If you follow R.K.’s line of thinking then the result of becoming Shomer Shabbos shouldn’t be the goal of kiruv.

    I think that the party line goal of kiruv should be to make others into functioning observant Jews.
    The reality is, and I think that most Kiruv professional won’t say this publically, the goal should be to bring people closer and the results will vary based on the individual.

  7. If you are not helping the person come closer, or even worse your efforts drove them farther away, then I don’t think you have fulfilled the mitzvah of Kiruv.

    The person, like all Jews does have a mitzvah of coming closer to Hashem and I agree that bringing yourself closer to Hashem does not fulfill the mitzvah of Kiruv.

  8. Mark,

    Sorry if I’m confusing you.

    I’m only agreeing with what R.K. wrote:
    It is OUR own mitzvah (to do kiruv), not theirs (to be the recipients of it).

    The responsibility (achreius) of the mitzvah to bring others closer is on the doer, not the reciever of kiruv. R.K. seems to be reminding us that the focus should be on the process, not the result.

    I hope this clarifies.

  9. Neil, I’m confused. Are you saying that the mitzvah of Kiruv, which I think is helping people come closer to Hashem, is not primarily about helping people come closer to Hashem?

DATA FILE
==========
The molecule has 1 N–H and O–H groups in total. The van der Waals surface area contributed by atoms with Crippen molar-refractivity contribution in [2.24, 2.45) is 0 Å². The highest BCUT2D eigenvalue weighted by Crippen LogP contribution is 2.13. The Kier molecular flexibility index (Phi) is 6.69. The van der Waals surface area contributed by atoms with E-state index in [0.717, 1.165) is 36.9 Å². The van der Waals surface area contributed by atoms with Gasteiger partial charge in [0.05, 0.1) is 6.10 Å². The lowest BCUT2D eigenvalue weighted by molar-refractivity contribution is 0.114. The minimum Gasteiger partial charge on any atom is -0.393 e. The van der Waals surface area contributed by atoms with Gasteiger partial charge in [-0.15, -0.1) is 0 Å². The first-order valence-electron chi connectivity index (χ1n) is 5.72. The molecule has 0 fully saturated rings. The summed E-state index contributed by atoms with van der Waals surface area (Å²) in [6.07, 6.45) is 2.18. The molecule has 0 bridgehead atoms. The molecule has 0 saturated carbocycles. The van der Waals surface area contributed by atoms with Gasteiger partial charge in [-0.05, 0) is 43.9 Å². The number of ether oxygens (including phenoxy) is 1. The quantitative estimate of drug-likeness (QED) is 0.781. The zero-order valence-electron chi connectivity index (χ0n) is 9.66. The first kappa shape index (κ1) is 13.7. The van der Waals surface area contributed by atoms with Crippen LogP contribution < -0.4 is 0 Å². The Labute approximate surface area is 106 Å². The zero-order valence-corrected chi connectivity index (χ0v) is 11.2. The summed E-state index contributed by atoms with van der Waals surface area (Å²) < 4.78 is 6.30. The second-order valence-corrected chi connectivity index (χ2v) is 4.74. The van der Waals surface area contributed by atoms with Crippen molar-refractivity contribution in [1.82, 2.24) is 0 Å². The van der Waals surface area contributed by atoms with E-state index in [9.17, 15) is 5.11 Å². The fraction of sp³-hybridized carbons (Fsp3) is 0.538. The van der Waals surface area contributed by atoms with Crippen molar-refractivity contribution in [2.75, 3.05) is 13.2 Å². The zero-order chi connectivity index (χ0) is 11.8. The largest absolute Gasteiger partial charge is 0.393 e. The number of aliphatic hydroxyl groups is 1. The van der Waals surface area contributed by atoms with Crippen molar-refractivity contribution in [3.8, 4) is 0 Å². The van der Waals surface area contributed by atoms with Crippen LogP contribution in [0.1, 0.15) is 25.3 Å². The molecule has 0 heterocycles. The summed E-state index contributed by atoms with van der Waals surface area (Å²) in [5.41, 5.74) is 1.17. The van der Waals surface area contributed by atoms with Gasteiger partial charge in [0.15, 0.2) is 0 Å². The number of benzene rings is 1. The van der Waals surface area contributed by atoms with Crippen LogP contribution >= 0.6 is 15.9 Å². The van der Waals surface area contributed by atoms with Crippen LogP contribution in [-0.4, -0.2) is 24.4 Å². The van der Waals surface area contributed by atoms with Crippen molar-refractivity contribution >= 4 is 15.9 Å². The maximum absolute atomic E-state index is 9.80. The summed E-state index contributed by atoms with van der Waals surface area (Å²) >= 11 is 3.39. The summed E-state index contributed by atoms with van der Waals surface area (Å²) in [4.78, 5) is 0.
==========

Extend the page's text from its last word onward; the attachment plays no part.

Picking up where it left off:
Even if you say that Kiruv is a way to fulfill the mitzvah of loving your fellow Jew or loving Hashem, you still have to focus on helping people come closer to fulfill that aspect of the mitzvah.

  10. R.K., the Mishnah does say “Hillel and Shammai received the transmission from them [the previous generation of scholars, of Mishna 10]. Hillel said: Be of the students of Aaron, loving peace and pursuing peace, loving people and bringing them closer to Torah.”

    I haven’t seen any classical commentaries that said that an Aaron-like level of loving people is a prerequisite for kiruv, but certainly we should always be working on improving that love.

    If you mean you need some level of love, then I agree with you. Thankfully most good observant Jews that I’ve met have a level of love for their fellow Jews which in my opinion qualifies them at some level to teach and help other Jews come closer to Torah.

    I think there’s great danger in disregarding outcomes. Your efforts could in the long run actually be distancing people from Torah, and you’re just going merrily on your way with your perception that you’re fulfilling the wonderful mitzvah of kiruv.

    Let’s continue to improve Kiruv by taking a hard and honest look at when and where our efforts are successful or not.

  11. I would have to say that the first step of kiruv (as it says in Pirkei Avos) is to love people. Only after do you bring them closer to Torah. And notice, it doesn’t say, “Make them 100% commit to a Shomer Shabbos/Kashrus/Taharas Mishpacha life according to whatever minchagim you think is best.”

    Offer Torah, involve them in mitzvos, and–above all–do it out of love. And teach them the love is generated from HaShem, who created the Torah and mitzvos for our benefit, not His.

    Sure, whole-hearted adoption of a Torah-centered lifestyle is great. But the goal of kiruv shouldn’t be outcome based. It is OUR own mitzvah (to do kiruv), not theirs (to be the recipients of it).

  12. I just now read PC’s post…very honest and interesting.